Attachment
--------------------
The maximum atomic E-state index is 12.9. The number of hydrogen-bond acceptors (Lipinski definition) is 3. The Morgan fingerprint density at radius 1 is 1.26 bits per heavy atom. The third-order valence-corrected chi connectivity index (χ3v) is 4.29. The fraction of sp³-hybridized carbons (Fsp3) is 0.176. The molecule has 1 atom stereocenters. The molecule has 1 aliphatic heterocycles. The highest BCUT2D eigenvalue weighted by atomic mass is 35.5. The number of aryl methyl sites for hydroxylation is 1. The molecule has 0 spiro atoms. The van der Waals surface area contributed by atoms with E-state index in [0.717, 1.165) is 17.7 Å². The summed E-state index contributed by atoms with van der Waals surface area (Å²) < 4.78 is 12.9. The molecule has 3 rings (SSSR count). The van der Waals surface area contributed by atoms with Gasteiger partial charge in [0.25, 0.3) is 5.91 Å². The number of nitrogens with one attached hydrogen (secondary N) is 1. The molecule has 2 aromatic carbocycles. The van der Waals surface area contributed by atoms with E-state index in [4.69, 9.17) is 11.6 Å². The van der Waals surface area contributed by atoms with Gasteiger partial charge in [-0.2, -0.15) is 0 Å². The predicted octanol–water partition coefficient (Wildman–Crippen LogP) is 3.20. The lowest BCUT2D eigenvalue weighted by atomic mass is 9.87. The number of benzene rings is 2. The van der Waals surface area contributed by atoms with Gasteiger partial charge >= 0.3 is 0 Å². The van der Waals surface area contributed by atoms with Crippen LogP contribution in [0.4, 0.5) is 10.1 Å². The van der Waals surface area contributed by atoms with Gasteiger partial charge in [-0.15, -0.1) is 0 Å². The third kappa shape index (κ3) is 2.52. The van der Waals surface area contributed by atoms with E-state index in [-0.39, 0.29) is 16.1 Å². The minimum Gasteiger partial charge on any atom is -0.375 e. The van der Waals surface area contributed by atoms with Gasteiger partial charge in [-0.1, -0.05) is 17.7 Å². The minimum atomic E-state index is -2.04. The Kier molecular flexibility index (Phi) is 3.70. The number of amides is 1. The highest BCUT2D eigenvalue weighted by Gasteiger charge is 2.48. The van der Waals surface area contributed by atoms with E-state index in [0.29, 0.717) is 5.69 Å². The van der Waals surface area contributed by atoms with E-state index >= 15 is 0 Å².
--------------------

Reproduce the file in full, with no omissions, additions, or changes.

The maximum atomic E-state index is 12.9. The number of hydrogen-bond acceptors (Lipinski definition) is 3. The Morgan fingerprint density at radius 1 is 1.26 bits per heavy atom. The third-order valence-corrected chi connectivity index (χ3v) is 4.29. The fraction of sp³-hybridized carbons (Fsp3) is 0.176. The molecule has 1 atom stereocenters. The molecule has 1 aliphatic heterocycles. The highest BCUT2D eigenvalue weighted by atomic mass is 35.5. The number of aryl methyl sites for hydroxylation is 1. The molecule has 0 spiro atoms. The van der Waals surface area contributed by atoms with E-state index in [0.717, 1.165) is 17.7 Å². The summed E-state index contributed by atoms with van der Waals surface area (Å²) < 4.78 is 12.9. The molecule has 3 rings (SSSR count). The van der Waals surface area contributed by atoms with Gasteiger partial charge in [0.25, 0.3) is 5.91 Å². The number of nitrogens with one attached hydrogen (secondary N) is 1. The molecule has 2 aromatic carbocycles. The van der Waals surface area contributed by atoms with E-state index in [4.69, 9.17) is 11.6 Å². The van der Waals surface area contributed by atoms with Gasteiger partial charge in [-0.2, -0.15) is 0 Å². The predicted octanol–water partition coefficient (Wildman–Crippen LogP) is 3.20. The lowest BCUT2D eigenvalue weighted by atomic mass is 9.87. The number of benzene rings is 2. The van der Waals surface area contributed by atoms with Gasteiger partial charge >= 0.3 is 0 Å². The van der Waals surface area contributed by atoms with Crippen LogP contribution in [0.4, 0.5) is 10.1 Å². The van der Waals surface area contributed by atoms with Gasteiger partial charge in [-0.15, -0.1) is 0 Å². The third kappa shape index (κ3) is 2.52. The van der Waals surface area contributed by atoms with E-state index in [-0.39, 0.29) is 16.1 Å². The minimum Gasteiger partial charge on any atom is -0.375 e. The van der Waals surface area contributed by atoms with Gasteiger partial charge in [-0.1, -0.05) is 17.7 Å². The minimum atomic E-state index is -2.04. The Kier molecular flexibility index (Phi) is 3.70. The number of amides is 1. The highest BCUT2D eigenvalue weighted by Gasteiger charge is 2.48. The van der Waals surface area contributed by atoms with E-state index in [0.29, 0.717) is 5.69 Å². The van der Waals surface area contributed by atoms with E-state index >= 15 is 0 Å².